Deciding Afghanistan’s fate

08 Sep 2019


DEADLY bombings against the backdrop of peace talks paint an uneasy picture for the future of Afghanistan, on the brink of witnessing a dramatic withdrawal of US troops even as the spectre of violence looms.

On Thursday, 10 people were killed — including two Nato troops — when a powerful car bomb exploded in a heavily fortified zone in Kabul, just days after Zalmay Khalilzad, US special envoy and America’s chief negotiator in the peace talks, concluded the ninth round of meetings with the Taliban leadership in Qatar and announced the two sides had reached an agreement which only awaited the Trump administration’s approval.

Following the bombing, Khalilzad returned to Qatar for unscheduled talks with the Taliban that reportedly went on well past midnight. Afghan President Ashraf Ghani has been left out of these high-powered discussions in Qatar on the insistence of the Taliban, and appears to be deeply unhappy with some aspects of the impending peace agreement.

From the press conference that followed the trilateral dialogue held in Islamabad yesterday, with Foreign Minister Shah Mehmood Qureshi hosting his Chinese and Afghan counterparts, it was clear the focus of the talks had been on ensuring that the battle-scarred country does not once again descend into internecine warfare.

At this critical juncture, all stakeholders need to exercise prudence and foresight. As the Chinese foreign minister stated during the press conference, what transpires now must take place in an orderly and responsible manner. US Secretary of State Mike Pompeo has reportedly refused to sign the deal, indicating that Washington’s conscience may be troubled. Anxiety about the post-accord situation is clearly at an all-time high. The Taliban are banking on violence to strengthen their bargaining power and get the most out of the deal as the now decentralised leadership gears up to battle the militant Islamic State group. At the same time, the US is in a hurry to get out of Afghanistan — a key promise of President Trump during the 2016 presidential election. With another election around the corner, it appears that Mr Trump is keen to bill Afghanistan as a victory and cross it off his to-do list.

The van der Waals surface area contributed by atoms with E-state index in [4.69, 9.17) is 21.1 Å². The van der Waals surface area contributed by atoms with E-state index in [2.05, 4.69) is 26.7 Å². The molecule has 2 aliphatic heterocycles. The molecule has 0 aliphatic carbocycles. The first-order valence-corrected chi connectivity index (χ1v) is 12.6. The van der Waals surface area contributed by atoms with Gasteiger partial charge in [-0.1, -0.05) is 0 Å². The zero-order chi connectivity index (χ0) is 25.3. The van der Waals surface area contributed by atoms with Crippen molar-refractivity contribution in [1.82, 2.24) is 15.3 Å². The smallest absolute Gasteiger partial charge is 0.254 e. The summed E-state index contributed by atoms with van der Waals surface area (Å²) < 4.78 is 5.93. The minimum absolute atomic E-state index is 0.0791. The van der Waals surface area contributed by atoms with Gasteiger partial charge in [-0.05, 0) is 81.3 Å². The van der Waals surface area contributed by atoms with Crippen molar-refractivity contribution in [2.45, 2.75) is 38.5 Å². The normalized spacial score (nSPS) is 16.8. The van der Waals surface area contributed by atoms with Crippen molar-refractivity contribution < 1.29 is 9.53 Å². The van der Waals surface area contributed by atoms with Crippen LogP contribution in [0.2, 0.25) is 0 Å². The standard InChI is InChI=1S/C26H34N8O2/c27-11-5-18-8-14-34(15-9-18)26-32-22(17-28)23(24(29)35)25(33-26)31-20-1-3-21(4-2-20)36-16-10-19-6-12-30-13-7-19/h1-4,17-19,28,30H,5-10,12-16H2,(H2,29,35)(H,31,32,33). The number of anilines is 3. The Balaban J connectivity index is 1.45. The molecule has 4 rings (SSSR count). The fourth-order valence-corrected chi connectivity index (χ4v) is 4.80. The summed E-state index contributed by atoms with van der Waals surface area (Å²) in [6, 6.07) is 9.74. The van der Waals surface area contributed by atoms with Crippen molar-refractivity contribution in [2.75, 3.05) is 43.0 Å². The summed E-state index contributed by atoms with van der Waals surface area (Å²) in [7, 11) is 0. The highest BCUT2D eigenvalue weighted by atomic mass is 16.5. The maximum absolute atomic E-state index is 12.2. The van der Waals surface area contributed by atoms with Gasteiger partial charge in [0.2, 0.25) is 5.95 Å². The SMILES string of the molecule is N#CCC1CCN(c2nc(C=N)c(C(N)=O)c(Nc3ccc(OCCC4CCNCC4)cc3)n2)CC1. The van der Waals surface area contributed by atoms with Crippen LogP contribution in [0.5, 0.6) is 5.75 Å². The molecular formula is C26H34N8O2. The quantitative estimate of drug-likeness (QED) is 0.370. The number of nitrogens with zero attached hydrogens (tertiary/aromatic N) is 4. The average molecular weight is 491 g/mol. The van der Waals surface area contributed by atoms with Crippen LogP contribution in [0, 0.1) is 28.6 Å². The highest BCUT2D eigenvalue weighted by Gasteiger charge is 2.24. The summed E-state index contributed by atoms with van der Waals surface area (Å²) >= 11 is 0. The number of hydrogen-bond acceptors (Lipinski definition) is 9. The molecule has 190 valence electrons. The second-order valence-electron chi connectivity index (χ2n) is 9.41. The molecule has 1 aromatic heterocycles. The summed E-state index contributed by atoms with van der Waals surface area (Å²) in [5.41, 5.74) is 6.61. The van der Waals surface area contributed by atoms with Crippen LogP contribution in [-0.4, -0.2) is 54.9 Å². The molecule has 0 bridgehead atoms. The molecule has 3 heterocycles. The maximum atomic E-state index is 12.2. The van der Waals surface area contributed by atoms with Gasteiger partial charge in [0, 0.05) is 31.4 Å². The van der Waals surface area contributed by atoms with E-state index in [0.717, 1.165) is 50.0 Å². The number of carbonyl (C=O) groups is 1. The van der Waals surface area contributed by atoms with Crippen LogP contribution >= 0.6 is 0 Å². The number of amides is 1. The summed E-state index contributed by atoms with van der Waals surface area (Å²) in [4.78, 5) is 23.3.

While the people with power deliberate, the people of Afghanistan watch with bated breath, anxious and fearful about what the transition will bring. They hope for peace and a viable path to power-sharing, that will allow them to have a say in who governs them. As a group of nine former ambassadors to Afghanistan have poignantly said in an open letter critical of the US approach to negotiating the troop withdrawal, “[The US] must not yank so much support from our Afghan friends that they are unable to protect themselves”.

A rushed decision on the US withdrawal will have regional and global consequences and spawn more violence and insecurity for a people who have suffered for decades.

Published in Dawn, September 8th, 2019